The FAO recently estimated that demand for food should be increased by 70% by 2050. The challenge will not only be on increasing the food supply but also on improving its nutritional value and alleviating poverty under environmentally sustainable production systems. Agricultural productivity is expected to decrease in the near future because of climate change, groundwater depletion, and land degradation. This decrease will particularly impact Sub-Saharan Africa (SSA), one of the most food-insecure regions globally (FAO et al., 2019). The agricultural sector in SSA is dominated by smallholder farmers (AGRA, 2016) and employs more than half of the population. SSA agriculture is characterized by almost exclusively rainfed crops (Lowder et al., 2016). In a context of multiple social and environmental constraints of varying intensity over time, increasing attention is being paid to agrobiodiversity to enhance resilience and adaptation of farming systems (Guarino & Lobell, 2011; Padulosi et al., 2011; Pironon et al., 2019). Beyond productivity, agrobiodiversity is also an asset supporting numerous ecosystem services (including associated biodiversity pest and disease control, etc.), flow regulation (including water quality, regulation of biogeochemical cycles, etc.), soil fertility, and sociocultural services (Altieri, 1999; Beilloin et al., 2021).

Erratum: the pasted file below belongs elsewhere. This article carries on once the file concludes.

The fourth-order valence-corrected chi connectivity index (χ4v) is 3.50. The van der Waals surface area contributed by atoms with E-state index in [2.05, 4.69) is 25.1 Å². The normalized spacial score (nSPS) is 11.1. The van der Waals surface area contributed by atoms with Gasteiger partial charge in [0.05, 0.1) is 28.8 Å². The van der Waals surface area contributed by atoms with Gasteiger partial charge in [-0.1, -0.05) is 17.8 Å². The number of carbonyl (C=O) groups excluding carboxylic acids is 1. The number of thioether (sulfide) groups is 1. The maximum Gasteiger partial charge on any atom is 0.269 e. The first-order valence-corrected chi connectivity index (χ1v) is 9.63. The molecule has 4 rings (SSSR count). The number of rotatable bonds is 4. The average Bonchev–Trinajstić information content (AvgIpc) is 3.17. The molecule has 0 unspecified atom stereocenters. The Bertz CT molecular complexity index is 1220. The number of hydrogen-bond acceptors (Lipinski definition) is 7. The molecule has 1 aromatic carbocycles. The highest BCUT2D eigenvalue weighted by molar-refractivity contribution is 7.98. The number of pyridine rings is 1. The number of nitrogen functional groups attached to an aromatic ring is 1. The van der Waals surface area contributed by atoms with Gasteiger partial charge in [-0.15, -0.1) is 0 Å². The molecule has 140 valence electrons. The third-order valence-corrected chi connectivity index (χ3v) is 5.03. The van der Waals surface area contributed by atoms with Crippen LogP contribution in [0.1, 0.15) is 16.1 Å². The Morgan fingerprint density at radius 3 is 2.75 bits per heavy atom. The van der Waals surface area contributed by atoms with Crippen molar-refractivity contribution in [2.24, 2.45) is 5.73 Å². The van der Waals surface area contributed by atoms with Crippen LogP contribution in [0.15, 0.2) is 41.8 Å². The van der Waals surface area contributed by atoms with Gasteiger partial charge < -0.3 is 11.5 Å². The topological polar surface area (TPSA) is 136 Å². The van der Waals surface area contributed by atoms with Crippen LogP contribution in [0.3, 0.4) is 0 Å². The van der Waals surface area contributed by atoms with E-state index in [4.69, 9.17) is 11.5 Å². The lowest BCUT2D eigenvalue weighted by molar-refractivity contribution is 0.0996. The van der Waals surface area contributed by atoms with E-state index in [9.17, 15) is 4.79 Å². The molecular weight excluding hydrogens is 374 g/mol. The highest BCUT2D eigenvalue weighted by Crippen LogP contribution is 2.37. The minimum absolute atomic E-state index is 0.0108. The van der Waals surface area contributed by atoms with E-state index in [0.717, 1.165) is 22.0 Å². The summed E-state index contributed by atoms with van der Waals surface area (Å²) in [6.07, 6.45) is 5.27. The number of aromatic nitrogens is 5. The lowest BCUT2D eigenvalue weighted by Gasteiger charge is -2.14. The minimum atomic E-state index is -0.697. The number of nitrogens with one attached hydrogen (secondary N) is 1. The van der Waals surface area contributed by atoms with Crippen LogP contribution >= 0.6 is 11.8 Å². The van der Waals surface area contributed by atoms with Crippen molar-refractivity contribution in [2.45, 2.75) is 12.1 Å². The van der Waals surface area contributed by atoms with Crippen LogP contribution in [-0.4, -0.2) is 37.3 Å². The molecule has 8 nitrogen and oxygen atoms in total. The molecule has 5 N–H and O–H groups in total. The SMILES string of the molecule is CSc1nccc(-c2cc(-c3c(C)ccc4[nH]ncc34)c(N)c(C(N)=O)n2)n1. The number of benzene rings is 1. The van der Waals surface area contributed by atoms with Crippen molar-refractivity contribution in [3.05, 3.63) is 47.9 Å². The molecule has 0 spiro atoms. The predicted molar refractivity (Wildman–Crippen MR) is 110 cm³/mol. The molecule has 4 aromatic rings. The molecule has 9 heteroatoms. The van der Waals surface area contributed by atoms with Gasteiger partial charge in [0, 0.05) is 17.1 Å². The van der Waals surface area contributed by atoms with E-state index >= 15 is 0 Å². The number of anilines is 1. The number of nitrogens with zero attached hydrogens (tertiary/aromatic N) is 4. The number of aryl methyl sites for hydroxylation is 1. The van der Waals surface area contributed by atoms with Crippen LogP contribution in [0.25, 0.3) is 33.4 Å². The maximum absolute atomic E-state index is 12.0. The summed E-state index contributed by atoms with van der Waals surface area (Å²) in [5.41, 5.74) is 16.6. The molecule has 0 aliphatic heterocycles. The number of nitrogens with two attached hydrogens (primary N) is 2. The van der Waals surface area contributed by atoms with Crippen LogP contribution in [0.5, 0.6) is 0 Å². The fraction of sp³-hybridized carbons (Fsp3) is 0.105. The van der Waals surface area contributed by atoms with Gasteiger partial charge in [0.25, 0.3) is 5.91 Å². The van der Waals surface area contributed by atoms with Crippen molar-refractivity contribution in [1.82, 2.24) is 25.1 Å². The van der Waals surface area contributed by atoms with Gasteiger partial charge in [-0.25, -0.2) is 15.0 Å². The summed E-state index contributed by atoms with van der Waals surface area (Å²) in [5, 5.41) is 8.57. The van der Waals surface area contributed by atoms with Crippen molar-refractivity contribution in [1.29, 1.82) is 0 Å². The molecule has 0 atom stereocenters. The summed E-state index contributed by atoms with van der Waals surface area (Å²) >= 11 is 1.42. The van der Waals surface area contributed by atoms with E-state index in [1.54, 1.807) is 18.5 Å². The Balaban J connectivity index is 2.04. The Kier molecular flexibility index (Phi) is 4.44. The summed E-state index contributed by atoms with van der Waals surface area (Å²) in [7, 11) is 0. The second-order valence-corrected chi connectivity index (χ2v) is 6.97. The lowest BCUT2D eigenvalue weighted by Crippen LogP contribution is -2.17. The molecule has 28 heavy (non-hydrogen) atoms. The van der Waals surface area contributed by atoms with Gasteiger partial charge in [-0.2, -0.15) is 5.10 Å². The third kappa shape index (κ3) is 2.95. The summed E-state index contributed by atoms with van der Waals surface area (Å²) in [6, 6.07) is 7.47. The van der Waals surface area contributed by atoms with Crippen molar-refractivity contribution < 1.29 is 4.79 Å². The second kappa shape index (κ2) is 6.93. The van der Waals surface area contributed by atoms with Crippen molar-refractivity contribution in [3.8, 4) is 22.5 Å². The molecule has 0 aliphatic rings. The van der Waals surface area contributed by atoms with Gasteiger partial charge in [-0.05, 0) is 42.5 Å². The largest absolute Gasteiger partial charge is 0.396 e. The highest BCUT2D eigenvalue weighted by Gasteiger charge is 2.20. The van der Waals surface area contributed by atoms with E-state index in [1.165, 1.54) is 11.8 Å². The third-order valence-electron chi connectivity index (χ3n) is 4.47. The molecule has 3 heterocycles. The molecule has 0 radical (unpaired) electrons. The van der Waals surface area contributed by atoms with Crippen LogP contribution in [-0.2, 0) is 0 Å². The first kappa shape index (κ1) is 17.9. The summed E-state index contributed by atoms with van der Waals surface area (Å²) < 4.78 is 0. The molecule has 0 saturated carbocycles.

More than 7,000 species have been used throughout human history as agricultural or horticultural crops. However, food safety and nutrition worldwide now rely primarily on 12 species of cereals and 23 species of vegetables (Altieri, 1999) with wheat, rice, and maize alone providing more than 50% of the plant energy consumed by humans (FAOStat, 2010). Agricultural research has mainly concentrated on these few promoted species, but the vast majority of cultivated species have been neglected. Suitable for a large variety of agro-ecosystems, neglected crops have recently regained interest for their utility to unlock marginal lands for agriculture. Despite the call for increased use of underutilized crops, by the International Center for Underutilized Crops (ICUC) and the Global Facilitation Unit for Underutilized Species (GFU), to diversify alimentation and develop sustainable agriculture, those crops remain a largely untapped reservoir of agrobiodiversity. We will focus here on a neglected cereal from West Africa, fonio.